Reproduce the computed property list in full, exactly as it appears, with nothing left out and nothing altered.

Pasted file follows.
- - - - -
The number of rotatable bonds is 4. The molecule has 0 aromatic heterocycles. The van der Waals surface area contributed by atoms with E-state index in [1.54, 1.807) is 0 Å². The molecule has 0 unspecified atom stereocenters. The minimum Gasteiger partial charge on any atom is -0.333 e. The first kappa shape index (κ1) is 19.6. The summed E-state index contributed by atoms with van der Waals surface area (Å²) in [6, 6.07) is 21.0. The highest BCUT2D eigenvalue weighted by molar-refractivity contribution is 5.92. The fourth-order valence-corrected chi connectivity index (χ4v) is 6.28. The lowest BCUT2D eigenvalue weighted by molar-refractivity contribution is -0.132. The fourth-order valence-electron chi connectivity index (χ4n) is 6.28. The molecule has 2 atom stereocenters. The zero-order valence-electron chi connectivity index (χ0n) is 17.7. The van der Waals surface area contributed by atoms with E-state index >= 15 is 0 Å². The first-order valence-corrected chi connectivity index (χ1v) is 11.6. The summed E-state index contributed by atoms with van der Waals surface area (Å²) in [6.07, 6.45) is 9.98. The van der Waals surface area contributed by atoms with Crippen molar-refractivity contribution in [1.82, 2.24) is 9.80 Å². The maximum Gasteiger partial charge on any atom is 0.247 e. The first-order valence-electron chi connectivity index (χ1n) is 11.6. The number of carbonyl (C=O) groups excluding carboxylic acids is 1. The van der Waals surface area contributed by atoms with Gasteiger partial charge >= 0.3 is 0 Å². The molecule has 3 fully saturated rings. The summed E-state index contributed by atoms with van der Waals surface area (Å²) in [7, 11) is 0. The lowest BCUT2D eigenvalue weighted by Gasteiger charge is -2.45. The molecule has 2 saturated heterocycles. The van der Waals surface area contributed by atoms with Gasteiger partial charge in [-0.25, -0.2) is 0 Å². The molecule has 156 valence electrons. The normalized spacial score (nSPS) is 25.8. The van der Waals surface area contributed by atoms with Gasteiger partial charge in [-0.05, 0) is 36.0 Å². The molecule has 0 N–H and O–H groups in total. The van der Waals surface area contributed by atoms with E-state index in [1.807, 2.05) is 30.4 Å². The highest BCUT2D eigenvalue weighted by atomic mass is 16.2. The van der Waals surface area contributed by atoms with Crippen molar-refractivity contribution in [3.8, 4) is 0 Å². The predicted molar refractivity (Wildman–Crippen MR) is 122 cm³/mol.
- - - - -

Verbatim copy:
The number of rotatable bonds is 4. The molecule has 0 aromatic heterocycles. The van der Waals surface area contributed by atoms with E-state index in [1.54, 1.807) is 0 Å². The molecule has 0 unspecified atom stereocenters. The minimum Gasteiger partial charge on any atom is -0.333 e. The first kappa shape index (κ1) is 19.6. The summed E-state index contributed by atoms with van der Waals surface area (Å²) in [6, 6.07) is 21.0. The highest BCUT2D eigenvalue weighted by molar-refractivity contribution is 5.92. The fourth-order valence-corrected chi connectivity index (χ4v) is 6.28. The lowest BCUT2D eigenvalue weighted by molar-refractivity contribution is -0.132. The fourth-order valence-electron chi connectivity index (χ4n) is 6.28. The molecule has 2 atom stereocenters. The zero-order valence-electron chi connectivity index (χ0n) is 17.7. The van der Waals surface area contributed by atoms with E-state index >= 15 is 0 Å². The first-order valence-corrected chi connectivity index (χ1v) is 11.6. The summed E-state index contributed by atoms with van der Waals surface area (Å²) in [6.07, 6.45) is 9.98. The van der Waals surface area contributed by atoms with Crippen molar-refractivity contribution in [1.82, 2.24) is 9.80 Å². The maximum Gasteiger partial charge on any atom is 0.247 e. The first-order valence-electron chi connectivity index (χ1n) is 11.6. The number of carbonyl (C=O) groups excluding carboxylic acids is 1. The van der Waals surface area contributed by atoms with Gasteiger partial charge >= 0.3 is 0 Å². The molecule has 3 fully saturated rings. The summed E-state index contributed by atoms with van der Waals surface area (Å²) in [7, 11) is 0. The lowest BCUT2D eigenvalue weighted by Gasteiger charge is -2.45. The molecule has 2 saturated heterocycles. The van der Waals surface area contributed by atoms with Gasteiger partial charge in [-0.25, -0.2) is 0 Å². The molecule has 156 valence electrons. The normalized spacial score (nSPS) is 25.8. The van der Waals surface area contributed by atoms with Gasteiger partial charge in [-0.05, 0) is 36.0 Å². The molecule has 0 N–H and O–H groups in total. The van der Waals surface area contributed by atoms with E-state index in [1.807, 2.05) is 30.4 Å². The highest BCUT2D eigenvalue weighted by atomic mass is 16.2. The van der Waals surface area contributed by atoms with Crippen molar-refractivity contribution in [3.8, 4) is 0 Å². The predicted molar refractivity (Wildman–Crippen MR) is 122 cm³/mol.